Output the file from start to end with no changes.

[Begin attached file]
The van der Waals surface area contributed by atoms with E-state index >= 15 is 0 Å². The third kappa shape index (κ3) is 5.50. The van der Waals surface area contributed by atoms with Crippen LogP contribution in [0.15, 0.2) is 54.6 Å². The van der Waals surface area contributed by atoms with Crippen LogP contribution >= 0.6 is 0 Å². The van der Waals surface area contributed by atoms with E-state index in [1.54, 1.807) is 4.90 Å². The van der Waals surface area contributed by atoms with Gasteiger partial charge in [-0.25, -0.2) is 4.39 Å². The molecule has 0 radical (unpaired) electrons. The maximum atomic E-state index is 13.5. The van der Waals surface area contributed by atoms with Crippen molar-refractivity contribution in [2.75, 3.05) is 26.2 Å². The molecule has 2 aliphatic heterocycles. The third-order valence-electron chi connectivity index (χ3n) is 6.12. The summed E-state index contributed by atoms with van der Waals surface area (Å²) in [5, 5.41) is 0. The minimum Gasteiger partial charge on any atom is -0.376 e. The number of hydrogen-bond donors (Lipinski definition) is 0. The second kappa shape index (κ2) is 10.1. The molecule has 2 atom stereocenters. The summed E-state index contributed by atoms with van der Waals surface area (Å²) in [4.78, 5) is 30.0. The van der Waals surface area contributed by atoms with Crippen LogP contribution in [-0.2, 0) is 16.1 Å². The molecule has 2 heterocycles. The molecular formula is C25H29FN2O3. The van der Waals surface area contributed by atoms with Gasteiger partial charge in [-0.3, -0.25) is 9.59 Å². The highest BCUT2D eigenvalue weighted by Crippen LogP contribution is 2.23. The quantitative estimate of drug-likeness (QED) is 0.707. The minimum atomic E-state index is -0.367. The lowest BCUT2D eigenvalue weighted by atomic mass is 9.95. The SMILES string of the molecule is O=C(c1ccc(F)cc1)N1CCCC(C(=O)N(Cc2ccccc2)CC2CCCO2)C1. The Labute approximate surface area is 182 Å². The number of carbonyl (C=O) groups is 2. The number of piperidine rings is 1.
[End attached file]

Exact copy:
The van der Waals surface area contributed by atoms with E-state index >= 15 is 0 Å². The third kappa shape index (κ3) is 5.50. The van der Waals surface area contributed by atoms with Crippen LogP contribution in [0.15, 0.2) is 54.6 Å². The van der Waals surface area contributed by atoms with Crippen LogP contribution >= 0.6 is 0 Å². The van der Waals surface area contributed by atoms with E-state index in [1.54, 1.807) is 4.90 Å². The van der Waals surface area contributed by atoms with Gasteiger partial charge in [-0.25, -0.2) is 4.39 Å². The molecule has 0 radical (unpaired) electrons. The maximum atomic E-state index is 13.5. The van der Waals surface area contributed by atoms with Crippen molar-refractivity contribution in [2.75, 3.05) is 26.2 Å². The molecule has 2 aliphatic heterocycles. The third-order valence-electron chi connectivity index (χ3n) is 6.12. The summed E-state index contributed by atoms with van der Waals surface area (Å²) in [5, 5.41) is 0. The minimum Gasteiger partial charge on any atom is -0.376 e. The number of hydrogen-bond donors (Lipinski definition) is 0. The second kappa shape index (κ2) is 10.1. The molecule has 2 atom stereocenters. The summed E-state index contributed by atoms with van der Waals surface area (Å²) in [4.78, 5) is 30.0. The van der Waals surface area contributed by atoms with Crippen LogP contribution in [-0.2, 0) is 16.1 Å². The molecule has 2 heterocycles. The molecular formula is C25H29FN2O3. The van der Waals surface area contributed by atoms with Gasteiger partial charge in [-0.3, -0.25) is 9.59 Å². The highest BCUT2D eigenvalue weighted by Crippen LogP contribution is 2.23. The quantitative estimate of drug-likeness (QED) is 0.707. The minimum atomic E-state index is -0.367. The lowest BCUT2D eigenvalue weighted by atomic mass is 9.95. The SMILES string of the molecule is O=C(c1ccc(F)cc1)N1CCCC(C(=O)N(Cc2ccccc2)CC2CCCO2)C1. The Labute approximate surface area is 182 Å². The number of carbonyl (C=O) groups is 2. The number of piperidine rings is 1.